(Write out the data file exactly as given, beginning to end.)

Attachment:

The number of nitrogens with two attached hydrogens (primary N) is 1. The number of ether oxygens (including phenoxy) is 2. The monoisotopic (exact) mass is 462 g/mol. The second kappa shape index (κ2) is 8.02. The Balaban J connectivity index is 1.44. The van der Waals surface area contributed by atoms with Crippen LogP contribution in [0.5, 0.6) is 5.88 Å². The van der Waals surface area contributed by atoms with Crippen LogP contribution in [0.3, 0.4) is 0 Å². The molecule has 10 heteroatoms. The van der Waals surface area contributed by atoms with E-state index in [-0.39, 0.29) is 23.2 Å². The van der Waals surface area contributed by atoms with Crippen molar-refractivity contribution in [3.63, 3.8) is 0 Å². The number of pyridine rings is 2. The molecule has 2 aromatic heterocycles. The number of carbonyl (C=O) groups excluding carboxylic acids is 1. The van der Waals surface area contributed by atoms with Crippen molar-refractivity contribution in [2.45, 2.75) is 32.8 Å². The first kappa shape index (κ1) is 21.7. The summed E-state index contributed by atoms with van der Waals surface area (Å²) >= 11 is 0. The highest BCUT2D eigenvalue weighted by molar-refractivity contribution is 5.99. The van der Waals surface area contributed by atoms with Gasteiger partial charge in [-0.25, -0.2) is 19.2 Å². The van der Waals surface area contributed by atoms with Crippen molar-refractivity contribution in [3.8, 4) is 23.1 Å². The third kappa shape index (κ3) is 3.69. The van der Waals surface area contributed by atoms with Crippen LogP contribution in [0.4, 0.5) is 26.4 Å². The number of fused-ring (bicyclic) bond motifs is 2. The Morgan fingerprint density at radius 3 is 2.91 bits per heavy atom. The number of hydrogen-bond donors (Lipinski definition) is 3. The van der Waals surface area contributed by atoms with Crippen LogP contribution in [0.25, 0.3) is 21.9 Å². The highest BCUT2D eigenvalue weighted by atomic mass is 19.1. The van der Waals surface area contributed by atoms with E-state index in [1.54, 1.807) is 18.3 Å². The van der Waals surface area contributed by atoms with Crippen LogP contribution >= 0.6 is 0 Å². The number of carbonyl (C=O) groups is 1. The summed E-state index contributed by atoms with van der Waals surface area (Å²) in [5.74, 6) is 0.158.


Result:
The number of nitrogens with two attached hydrogens (primary N) is 1. The number of ether oxygens (including phenoxy) is 2. The monoisotopic (exact) mass is 462 g/mol. The second kappa shape index (κ2) is 8.02. The Balaban J connectivity index is 1.44. The van der Waals surface area contributed by atoms with Crippen LogP contribution in [0.5, 0.6) is 5.88 Å². The van der Waals surface area contributed by atoms with Crippen LogP contribution in [0.3, 0.4) is 0 Å². The molecule has 10 heteroatoms. The van der Waals surface area contributed by atoms with E-state index in [-0.39, 0.29) is 23.2 Å². The van der Waals surface area contributed by atoms with Crippen molar-refractivity contribution in [3.63, 3.8) is 0 Å². The number of pyridine rings is 2. The molecule has 2 aromatic heterocycles. The number of carbonyl (C=O) groups excluding carboxylic acids is 1. The van der Waals surface area contributed by atoms with Crippen molar-refractivity contribution in [2.45, 2.75) is 32.8 Å². The first kappa shape index (κ1) is 21.7. The summed E-state index contributed by atoms with van der Waals surface area (Å²) >= 11 is 0. The highest BCUT2D eigenvalue weighted by molar-refractivity contribution is 5.99. The van der Waals surface area contributed by atoms with Gasteiger partial charge in [-0.25, -0.2) is 19.2 Å². The van der Waals surface area contributed by atoms with Crippen molar-refractivity contribution in [3.8, 4) is 23.1 Å². The third kappa shape index (κ3) is 3.69. The van der Waals surface area contributed by atoms with Crippen LogP contribution in [0.4, 0.5) is 26.4 Å². The number of fused-ring (bicyclic) bond motifs is 2. The Morgan fingerprint density at radius 3 is 2.91 bits per heavy atom. The number of hydrogen-bond donors (Lipinski definition) is 3. The van der Waals surface area contributed by atoms with Crippen LogP contribution in [0.25, 0.3) is 21.9 Å². The highest BCUT2D eigenvalue weighted by atomic mass is 19.1. The van der Waals surface area contributed by atoms with E-state index in [1.54, 1.807) is 18.3 Å². The van der Waals surface area contributed by atoms with Crippen LogP contribution >= 0.6 is 0 Å². The number of carbonyl (C=O) groups is 1. The summed E-state index contributed by atoms with van der Waals surface area (Å²) in [5.74, 6) is 0.158.